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Stewardship of Natural Resources 8.10.09

by MidwestRuralAssembly on Aug 10, 2009

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Midwest Rural Assembly

Midwest Rural Assembly
August 10, 2009
presented by Martin Kleinschmit

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• This program will discuss the results of work sponsored by NETF and NRCS and performed by CFRA staff from 2002 to 2007. What do farmers need to know to…
• Bulk density ----------------- Soils vary in weight per given volume. Healthy, biologically active soils weigh around 1 tonne per cubic metre, whilst heavy clays that contain little or no organic matter (such as clays that might be used for brickmaking) weigh up to 1.8 tonnes per cubic metre. In general, healthy soils are more porous, have more air holes and contain more light weight organic matter than biologically degraded soils. For this example we have chosen to us a commonly occurring bulk density of 1.4 tonnes per cubic metre. % Change in Soil Organic Matter -------------------------------------------- Once the mass of a soil is calculated by multiplying volume by Bulk Density, it is possible to calculate the change in mass per % change in Soil Organic Matter (SOM). At any Bulk Density the change remains the same, regardless of whether the soil improves from 1% SOM to 2% or from 10% SOM to 11%. Soil Organic Matter contains approximately 58% elemental Carbon Converting Carbon Dioxide (CO2) to Carbon ------------------------------------------------------------ On the Periodic Table, carbon has a weight of 12 and oxygen 16. Carbon dioxide, which contains 2 x oxygen and 1 x carbon therefore weighs 44. To achieve a 1 unit move in carbon from carbon dioxide the conversion ratio is 44/12 or 3.67. For every tonne of carbon sequestered 3.67 tonnes of carbon dioxide must be removed from the atmosphere. The full maths for this slide ------------------------------------ 10,000 sq. metres x 33.55 cm = 3,355 cubic metres per hectare 3,355 cubic metre x 1.4 BD = 4,697 tonnes of soil per hectare to a depth of 33.5 cm A 1% change in this mass = 46.97 tonnes Which contains 46.97 x 58% = 27.24 tonnes of Carbon Captured Carbon 27.24 tonnes x 3.67 = 99.98 tonnes CO2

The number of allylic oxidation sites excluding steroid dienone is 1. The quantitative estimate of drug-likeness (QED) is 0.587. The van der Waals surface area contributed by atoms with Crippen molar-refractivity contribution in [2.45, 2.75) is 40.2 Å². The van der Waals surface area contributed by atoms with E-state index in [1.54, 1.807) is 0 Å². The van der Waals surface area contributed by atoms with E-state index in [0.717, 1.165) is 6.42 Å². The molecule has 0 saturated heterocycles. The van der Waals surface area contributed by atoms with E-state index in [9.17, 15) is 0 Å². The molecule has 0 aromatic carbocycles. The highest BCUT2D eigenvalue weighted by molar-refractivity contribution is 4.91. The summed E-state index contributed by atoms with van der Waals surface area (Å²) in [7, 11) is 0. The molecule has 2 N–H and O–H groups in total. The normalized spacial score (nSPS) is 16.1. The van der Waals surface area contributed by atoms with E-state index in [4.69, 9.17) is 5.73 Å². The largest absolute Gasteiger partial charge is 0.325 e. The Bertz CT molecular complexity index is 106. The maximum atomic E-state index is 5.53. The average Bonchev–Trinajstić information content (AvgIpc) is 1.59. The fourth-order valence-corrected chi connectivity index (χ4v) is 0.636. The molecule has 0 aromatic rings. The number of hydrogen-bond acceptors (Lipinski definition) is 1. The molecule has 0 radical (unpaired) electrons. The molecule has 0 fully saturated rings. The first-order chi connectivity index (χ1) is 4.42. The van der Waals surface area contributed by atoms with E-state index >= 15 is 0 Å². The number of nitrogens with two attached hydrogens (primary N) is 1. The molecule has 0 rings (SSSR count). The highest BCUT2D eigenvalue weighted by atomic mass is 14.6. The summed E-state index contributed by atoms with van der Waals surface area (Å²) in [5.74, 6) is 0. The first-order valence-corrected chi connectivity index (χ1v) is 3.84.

Stewardship of Natural Resources 8.10.09Presentation Transcript

• Carbon Sequestration Breaking New Ground Building the Base
• Carbon Sequestration
• Research shows soils can sequester carbon dioxide from the atmosphere.
• Farmers and ranchers manage the land.
• What do farmers need to know to adopt practices that sequester carbon?
• Why farmers should be concerned about global warming
• Who will be affected most – soonest
• Higher incidences of extreme weather events (over 2” of rain)
• Time is critical
• Carbon evaporates when soil temperatures reach 79 degrees F.
• As global temperatures increase, more carbon will evaporate.
• Building carbon reserves now will pay off now and in the future.
• 40-50 year window if we know how.
• Carbon is an element of nature
• The basis for life
• Part of everything that lives and has lived
• Carbon can be a gas or a solid -
• in the earth or around the earth